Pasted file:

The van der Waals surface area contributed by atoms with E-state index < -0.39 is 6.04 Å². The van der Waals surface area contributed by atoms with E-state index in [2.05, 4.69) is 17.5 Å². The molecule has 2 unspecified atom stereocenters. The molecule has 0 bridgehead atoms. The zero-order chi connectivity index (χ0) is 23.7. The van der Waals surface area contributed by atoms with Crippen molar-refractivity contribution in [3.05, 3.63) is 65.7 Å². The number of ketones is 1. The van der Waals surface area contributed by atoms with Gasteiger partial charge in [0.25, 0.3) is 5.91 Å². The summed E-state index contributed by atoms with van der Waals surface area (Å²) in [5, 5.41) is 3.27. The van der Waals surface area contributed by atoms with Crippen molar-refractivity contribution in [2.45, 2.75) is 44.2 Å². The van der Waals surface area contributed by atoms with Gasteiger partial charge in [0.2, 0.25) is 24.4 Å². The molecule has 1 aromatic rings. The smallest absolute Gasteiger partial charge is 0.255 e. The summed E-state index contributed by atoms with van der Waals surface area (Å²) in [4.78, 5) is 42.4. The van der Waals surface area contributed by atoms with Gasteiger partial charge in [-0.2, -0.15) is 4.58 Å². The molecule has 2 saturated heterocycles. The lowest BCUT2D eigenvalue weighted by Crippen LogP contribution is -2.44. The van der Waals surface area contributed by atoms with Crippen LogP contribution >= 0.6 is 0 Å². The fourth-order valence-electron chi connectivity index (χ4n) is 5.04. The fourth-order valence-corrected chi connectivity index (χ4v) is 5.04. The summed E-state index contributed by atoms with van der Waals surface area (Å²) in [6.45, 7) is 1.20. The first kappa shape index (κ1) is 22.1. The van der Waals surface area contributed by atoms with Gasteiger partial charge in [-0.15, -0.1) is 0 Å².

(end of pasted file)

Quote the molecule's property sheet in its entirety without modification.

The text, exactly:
The van der Waals surface area contributed by atoms with E-state index < -0.39 is 6.04 Å². The van der Waals surface area contributed by atoms with E-state index in [2.05, 4.69) is 17.5 Å². The molecule has 2 unspecified atom stereocenters. The molecule has 0 bridgehead atoms. The zero-order chi connectivity index (χ0) is 23.7. The van der Waals surface area contributed by atoms with Crippen molar-refractivity contribution in [3.05, 3.63) is 65.7 Å². The number of ketones is 1. The van der Waals surface area contributed by atoms with Gasteiger partial charge in [0.25, 0.3) is 5.91 Å². The summed E-state index contributed by atoms with van der Waals surface area (Å²) in [5, 5.41) is 3.27. The van der Waals surface area contributed by atoms with Crippen molar-refractivity contribution in [2.45, 2.75) is 44.2 Å². The van der Waals surface area contributed by atoms with Gasteiger partial charge in [0.2, 0.25) is 24.4 Å². The molecule has 1 aromatic rings. The smallest absolute Gasteiger partial charge is 0.255 e. The summed E-state index contributed by atoms with van der Waals surface area (Å²) in [4.78, 5) is 42.4. The van der Waals surface area contributed by atoms with Gasteiger partial charge in [-0.2, -0.15) is 4.58 Å². The molecule has 2 saturated heterocycles. The lowest BCUT2D eigenvalue weighted by Crippen LogP contribution is -2.44. The van der Waals surface area contributed by atoms with Crippen LogP contribution >= 0.6 is 0 Å². The fourth-order valence-electron chi connectivity index (χ4n) is 5.04. The fourth-order valence-corrected chi connectivity index (χ4v) is 5.04. The summed E-state index contributed by atoms with van der Waals surface area (Å²) in [6.45, 7) is 1.20. The first kappa shape index (κ1) is 22.1. The van der Waals surface area contributed by atoms with Gasteiger partial charge in [-0.15, -0.1) is 0 Å².